Urban Fever

Jürgen Bürgin
This event has concluded
Dates: -
Entry Fee: Free

Cities are peculiar formations. They’re hectic, reckless, confusing, alienating, and lonely. But all cities preserve a slice of the seemingly naturalistic village. Their inhabitants are always looking for familiar settings to call home.

When I started to take pictures with the city as my muse, I especially captured the residents and how they arranged their lives. I always try to discover the poetry of everyday life, such as the moments that make me stop and small scenes that trigger stories in the viewer.

If I walk through big cities, my movements within the city affect my photography. I get to know people as I watch strangers. Moreover, I have no strict photographic concepts that I wish to implement. Life does not follow a concept. It is influenced by chance, encounters, ideas, and events. As a photographer, I believe my role is not to create order where there is none in life.

Likewise, there are also influences of big city films in my pictures. Sometimes, I think of the still photos in front of cinemas, intended to denote the film’s story and convey its mood.

Some photos are marked by the hectic restlessness of the metropolis, while others capture the silence and thoughtfulness of city life. Almost all of them express a singular mood: the big city fever.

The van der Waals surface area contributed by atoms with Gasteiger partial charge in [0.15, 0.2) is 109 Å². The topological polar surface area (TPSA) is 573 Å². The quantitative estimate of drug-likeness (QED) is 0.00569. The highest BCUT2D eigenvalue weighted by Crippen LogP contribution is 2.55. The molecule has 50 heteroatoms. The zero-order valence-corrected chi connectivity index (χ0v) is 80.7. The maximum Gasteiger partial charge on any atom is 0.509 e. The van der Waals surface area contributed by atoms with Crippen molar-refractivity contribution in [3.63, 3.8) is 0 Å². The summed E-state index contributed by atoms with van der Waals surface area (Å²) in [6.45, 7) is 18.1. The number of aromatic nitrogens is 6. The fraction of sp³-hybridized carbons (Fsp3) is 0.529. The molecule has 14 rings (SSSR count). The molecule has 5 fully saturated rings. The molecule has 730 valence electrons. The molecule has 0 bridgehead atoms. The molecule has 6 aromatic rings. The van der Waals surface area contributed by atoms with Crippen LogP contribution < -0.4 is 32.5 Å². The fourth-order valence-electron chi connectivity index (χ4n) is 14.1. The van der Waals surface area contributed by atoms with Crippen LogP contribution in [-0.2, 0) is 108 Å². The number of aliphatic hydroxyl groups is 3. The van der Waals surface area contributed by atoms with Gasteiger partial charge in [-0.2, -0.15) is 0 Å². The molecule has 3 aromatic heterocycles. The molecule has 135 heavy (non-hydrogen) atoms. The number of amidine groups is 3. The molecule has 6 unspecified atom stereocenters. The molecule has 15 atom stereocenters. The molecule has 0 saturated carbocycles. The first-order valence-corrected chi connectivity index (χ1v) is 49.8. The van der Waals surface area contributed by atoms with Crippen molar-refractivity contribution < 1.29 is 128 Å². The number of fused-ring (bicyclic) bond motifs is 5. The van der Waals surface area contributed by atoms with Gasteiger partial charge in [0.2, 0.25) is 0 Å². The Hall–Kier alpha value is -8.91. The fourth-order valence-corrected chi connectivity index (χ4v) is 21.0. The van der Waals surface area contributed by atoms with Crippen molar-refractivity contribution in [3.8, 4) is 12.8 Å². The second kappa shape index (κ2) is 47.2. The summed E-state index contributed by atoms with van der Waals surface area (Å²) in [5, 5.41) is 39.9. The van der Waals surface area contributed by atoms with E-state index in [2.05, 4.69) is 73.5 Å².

Urban Fever was created between 2009 and 2016 in cities like New York, Tokyo, Saigon, Paris, London and Berlin. In autumn 2016 a photo book about the series was published and is available for purchase.


This event has concluded
Dates: -
Entry Fee: Free

Featured Event & Exhibition

© Moshe Rosenzveig OAM

Hosting an event or exhibition in 2024?

List your exhibition or photography event on our site to reach out to the Australian photographic community. Australia's only listing of photographic exhibitions and events.

bg-ctap-mobile bg-ctap-desktop

Festival submissions open now

Submit your work to be considered for solo or group exhibitions in Head On Photo Festival 2024

Image detail: Matthew Newton